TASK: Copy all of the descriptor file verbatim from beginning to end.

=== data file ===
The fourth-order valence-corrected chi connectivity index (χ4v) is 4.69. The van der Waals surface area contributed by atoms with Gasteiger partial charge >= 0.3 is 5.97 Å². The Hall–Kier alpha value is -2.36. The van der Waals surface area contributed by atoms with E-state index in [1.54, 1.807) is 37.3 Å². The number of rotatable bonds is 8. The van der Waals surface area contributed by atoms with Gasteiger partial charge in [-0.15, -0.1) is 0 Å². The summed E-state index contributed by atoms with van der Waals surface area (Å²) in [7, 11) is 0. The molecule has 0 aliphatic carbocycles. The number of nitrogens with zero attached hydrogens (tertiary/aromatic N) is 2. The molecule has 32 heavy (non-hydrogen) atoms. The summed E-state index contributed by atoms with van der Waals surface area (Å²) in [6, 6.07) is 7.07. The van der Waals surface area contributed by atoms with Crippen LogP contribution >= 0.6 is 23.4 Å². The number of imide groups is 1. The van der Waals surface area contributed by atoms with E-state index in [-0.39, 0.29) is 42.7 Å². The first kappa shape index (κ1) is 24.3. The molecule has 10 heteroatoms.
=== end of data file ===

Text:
The fourth-order valence-corrected chi connectivity index (χ4v) is 4.69. The van der Waals surface area contributed by atoms with Gasteiger partial charge >= 0.3 is 5.97 Å². The Hall–Kier alpha value is -2.36. The van der Waals surface area contributed by atoms with E-state index in [1.54, 1.807) is 37.3 Å². The number of rotatable bonds is 8. The van der Waals surface area contributed by atoms with Gasteiger partial charge in [-0.15, -0.1) is 0 Å². The summed E-state index contributed by atoms with van der Waals surface area (Å²) in [7, 11) is 0. The molecule has 0 aliphatic carbocycles. The number of nitrogens with zero attached hydrogens (tertiary/aromatic N) is 2. The molecule has 32 heavy (non-hydrogen) atoms. The summed E-state index contributed by atoms with van der Waals surface area (Å²) in [6, 6.07) is 7.07. The van der Waals surface area contributed by atoms with Crippen LogP contribution >= 0.6 is 23.4 Å². The number of imide groups is 1. The van der Waals surface area contributed by atoms with E-state index in [-0.39, 0.29) is 42.7 Å². The first kappa shape index (κ1) is 24.3. The molecule has 10 heteroatoms.